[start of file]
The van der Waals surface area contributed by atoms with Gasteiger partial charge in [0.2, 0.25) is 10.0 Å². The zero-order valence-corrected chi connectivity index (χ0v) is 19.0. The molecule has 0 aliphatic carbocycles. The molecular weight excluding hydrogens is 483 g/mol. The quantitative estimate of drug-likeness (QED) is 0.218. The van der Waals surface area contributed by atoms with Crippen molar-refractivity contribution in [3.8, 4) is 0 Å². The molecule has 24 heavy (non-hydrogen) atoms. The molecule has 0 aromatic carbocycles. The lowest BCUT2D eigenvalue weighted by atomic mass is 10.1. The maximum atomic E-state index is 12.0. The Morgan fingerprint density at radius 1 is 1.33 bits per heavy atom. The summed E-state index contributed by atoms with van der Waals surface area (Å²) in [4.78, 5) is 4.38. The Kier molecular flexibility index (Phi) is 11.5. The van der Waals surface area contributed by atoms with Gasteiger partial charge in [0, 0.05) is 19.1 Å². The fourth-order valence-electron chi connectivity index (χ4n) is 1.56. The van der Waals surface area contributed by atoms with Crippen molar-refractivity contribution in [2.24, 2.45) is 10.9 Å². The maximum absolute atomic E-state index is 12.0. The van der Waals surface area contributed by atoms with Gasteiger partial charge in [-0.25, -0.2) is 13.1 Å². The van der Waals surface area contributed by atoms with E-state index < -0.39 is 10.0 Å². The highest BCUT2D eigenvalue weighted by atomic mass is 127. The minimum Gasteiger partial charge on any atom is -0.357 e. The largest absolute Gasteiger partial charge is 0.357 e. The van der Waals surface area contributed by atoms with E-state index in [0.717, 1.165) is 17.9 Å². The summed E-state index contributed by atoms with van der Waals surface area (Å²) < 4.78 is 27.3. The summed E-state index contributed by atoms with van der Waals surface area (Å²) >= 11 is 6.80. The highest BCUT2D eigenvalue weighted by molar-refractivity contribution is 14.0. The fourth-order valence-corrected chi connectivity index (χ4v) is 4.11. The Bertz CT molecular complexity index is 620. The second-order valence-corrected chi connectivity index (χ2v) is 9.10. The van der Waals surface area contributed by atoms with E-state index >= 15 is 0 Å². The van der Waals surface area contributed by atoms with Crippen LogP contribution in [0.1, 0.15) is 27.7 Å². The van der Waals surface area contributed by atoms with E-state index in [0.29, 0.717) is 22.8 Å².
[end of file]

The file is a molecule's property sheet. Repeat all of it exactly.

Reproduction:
The van der Waals surface area contributed by atoms with Gasteiger partial charge in [0.2, 0.25) is 10.0 Å². The zero-order valence-corrected chi connectivity index (χ0v) is 19.0. The molecule has 0 aliphatic carbocycles. The molecular weight excluding hydrogens is 483 g/mol. The quantitative estimate of drug-likeness (QED) is 0.218. The van der Waals surface area contributed by atoms with Crippen molar-refractivity contribution in [3.8, 4) is 0 Å². The molecule has 24 heavy (non-hydrogen) atoms. The molecule has 0 aromatic carbocycles. The lowest BCUT2D eigenvalue weighted by atomic mass is 10.1. The maximum atomic E-state index is 12.0. The Morgan fingerprint density at radius 1 is 1.33 bits per heavy atom. The summed E-state index contributed by atoms with van der Waals surface area (Å²) in [4.78, 5) is 4.38. The Kier molecular flexibility index (Phi) is 11.5. The van der Waals surface area contributed by atoms with Gasteiger partial charge in [0, 0.05) is 19.1 Å². The fourth-order valence-electron chi connectivity index (χ4n) is 1.56. The van der Waals surface area contributed by atoms with Crippen molar-refractivity contribution in [2.24, 2.45) is 10.9 Å². The maximum absolute atomic E-state index is 12.0. The van der Waals surface area contributed by atoms with Gasteiger partial charge in [-0.25, -0.2) is 13.1 Å². The van der Waals surface area contributed by atoms with E-state index < -0.39 is 10.0 Å². The highest BCUT2D eigenvalue weighted by atomic mass is 127. The minimum Gasteiger partial charge on any atom is -0.357 e. The largest absolute Gasteiger partial charge is 0.357 e. The van der Waals surface area contributed by atoms with E-state index in [0.717, 1.165) is 17.9 Å². The summed E-state index contributed by atoms with van der Waals surface area (Å²) < 4.78 is 27.3. The summed E-state index contributed by atoms with van der Waals surface area (Å²) >= 11 is 6.80. The highest BCUT2D eigenvalue weighted by molar-refractivity contribution is 14.0. The fourth-order valence-corrected chi connectivity index (χ4v) is 4.11. The Bertz CT molecular complexity index is 620. The second-order valence-corrected chi connectivity index (χ2v) is 9.10. The van der Waals surface area contributed by atoms with E-state index >= 15 is 0 Å². The van der Waals surface area contributed by atoms with Crippen LogP contribution in [0.1, 0.15) is 27.7 Å². The van der Waals surface area contributed by atoms with E-state index in [0.29, 0.717) is 22.8 Å².